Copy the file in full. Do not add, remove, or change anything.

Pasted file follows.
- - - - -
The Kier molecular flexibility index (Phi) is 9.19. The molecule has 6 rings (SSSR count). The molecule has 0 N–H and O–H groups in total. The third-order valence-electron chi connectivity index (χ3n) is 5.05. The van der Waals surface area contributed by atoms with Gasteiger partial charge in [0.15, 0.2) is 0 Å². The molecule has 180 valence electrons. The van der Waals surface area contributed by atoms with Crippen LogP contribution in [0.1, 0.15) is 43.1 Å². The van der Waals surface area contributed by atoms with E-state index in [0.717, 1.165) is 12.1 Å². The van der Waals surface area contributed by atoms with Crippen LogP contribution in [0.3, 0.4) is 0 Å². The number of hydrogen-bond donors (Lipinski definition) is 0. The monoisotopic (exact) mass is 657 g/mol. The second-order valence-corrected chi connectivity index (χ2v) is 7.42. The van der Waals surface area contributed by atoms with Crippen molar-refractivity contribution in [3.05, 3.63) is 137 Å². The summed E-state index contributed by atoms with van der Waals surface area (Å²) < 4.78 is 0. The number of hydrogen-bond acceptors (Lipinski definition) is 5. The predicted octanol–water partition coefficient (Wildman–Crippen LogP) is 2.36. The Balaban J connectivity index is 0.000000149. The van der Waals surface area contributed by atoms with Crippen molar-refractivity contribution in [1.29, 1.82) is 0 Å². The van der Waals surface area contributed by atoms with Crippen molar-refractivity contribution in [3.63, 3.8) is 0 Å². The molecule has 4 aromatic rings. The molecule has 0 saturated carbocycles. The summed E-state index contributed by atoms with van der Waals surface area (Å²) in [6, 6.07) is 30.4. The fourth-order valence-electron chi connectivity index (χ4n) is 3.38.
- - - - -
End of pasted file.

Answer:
The Kier molecular flexibility index (Phi) is 9.19. The molecule has 6 rings (SSSR count). The molecule has 0 N–H and O–H groups in total. The third-order valence-electron chi connectivity index (χ3n) is 5.05. The van der Waals surface area contributed by atoms with Gasteiger partial charge in [0.15, 0.2) is 0 Å². The molecule has 180 valence electrons. The van der Waals surface area contributed by atoms with Crippen LogP contribution in [0.1, 0.15) is 43.1 Å². The van der Waals surface area contributed by atoms with E-state index in [0.717, 1.165) is 12.1 Å². The van der Waals surface area contributed by atoms with Crippen LogP contribution in [0.3, 0.4) is 0 Å². The number of hydrogen-bond donors (Lipinski definition) is 0. The monoisotopic (exact) mass is 657 g/mol. The second-order valence-corrected chi connectivity index (χ2v) is 7.42. The van der Waals surface area contributed by atoms with Crippen molar-refractivity contribution in [3.05, 3.63) is 137 Å². The summed E-state index contributed by atoms with van der Waals surface area (Å²) < 4.78 is 0. The number of hydrogen-bond acceptors (Lipinski definition) is 5. The predicted octanol–water partition coefficient (Wildman–Crippen LogP) is 2.36. The Balaban J connectivity index is 0.000000149. The van der Waals surface area contributed by atoms with Crippen molar-refractivity contribution in [1.29, 1.82) is 0 Å². The van der Waals surface area contributed by atoms with Crippen molar-refractivity contribution in [3.63, 3.8) is 0 Å². The molecule has 4 aromatic rings. The molecule has 0 saturated carbocycles. The summed E-state index contributed by atoms with van der Waals surface area (Å²) in [6, 6.07) is 30.4. The fourth-order valence-electron chi connectivity index (χ4n) is 3.38.